2. Dongan Oak Monument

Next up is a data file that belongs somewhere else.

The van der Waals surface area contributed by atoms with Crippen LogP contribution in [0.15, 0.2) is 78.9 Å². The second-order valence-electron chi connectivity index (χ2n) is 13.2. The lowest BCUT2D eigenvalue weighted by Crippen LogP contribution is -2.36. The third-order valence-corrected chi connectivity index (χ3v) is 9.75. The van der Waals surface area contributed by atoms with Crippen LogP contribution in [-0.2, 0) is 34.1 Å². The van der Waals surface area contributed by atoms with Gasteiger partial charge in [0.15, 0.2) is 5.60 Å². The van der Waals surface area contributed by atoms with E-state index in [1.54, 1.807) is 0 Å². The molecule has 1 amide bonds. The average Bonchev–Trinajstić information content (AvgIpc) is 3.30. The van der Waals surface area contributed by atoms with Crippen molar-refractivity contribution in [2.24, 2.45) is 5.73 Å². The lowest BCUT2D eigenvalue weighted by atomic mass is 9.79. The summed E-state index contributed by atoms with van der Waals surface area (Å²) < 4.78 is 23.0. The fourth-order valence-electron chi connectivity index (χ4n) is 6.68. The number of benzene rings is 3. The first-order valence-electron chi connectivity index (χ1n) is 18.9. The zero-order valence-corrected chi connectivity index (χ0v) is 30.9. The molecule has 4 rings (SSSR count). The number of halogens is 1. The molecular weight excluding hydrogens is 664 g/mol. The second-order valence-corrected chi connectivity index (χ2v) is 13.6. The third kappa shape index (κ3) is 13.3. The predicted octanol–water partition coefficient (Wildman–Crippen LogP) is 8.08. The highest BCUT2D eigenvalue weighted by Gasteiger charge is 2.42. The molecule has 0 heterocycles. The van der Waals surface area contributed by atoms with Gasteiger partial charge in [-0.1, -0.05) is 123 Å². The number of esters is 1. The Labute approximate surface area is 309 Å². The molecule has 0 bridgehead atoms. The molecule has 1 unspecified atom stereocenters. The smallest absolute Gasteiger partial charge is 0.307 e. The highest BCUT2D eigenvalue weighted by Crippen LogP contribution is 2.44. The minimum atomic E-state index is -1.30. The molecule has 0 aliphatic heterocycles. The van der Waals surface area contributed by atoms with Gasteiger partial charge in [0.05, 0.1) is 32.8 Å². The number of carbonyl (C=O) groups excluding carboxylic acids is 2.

The Dongan Oak, a massive white oak tree which was felled in order to block the Hessian troops from advancing into the hills has its very own monument in Prospect Park. The monument depicts a bronze eagle, wings outspread, perched atop a granite pedestal with a bronze plaque that describes the importance of the Dongan Oak. The monument was dedicated by the St. Nicholas Society in 1922 at the cost of $2,000. The original eagle, sculpted by Frederick W. Ruckstull who also worked on Soldiers’ and Sailors’ Memorial in Major John Mark Park in Jamaica, Queens, was stolen from the park in 1974. The pedestal remained eagle-less until 1991 when the Prospect Park Alliance sponsored the restoration of the monument and a replacement eagle created by sculptor John Metrovics. The replacement eagle was modeled based on historic photographs cast at the Sculpture House, the original foundry used for the first eagle. Again, after a new rededication, the replica eagle was stolen! The eagle standing atop the monument now is the third iteration.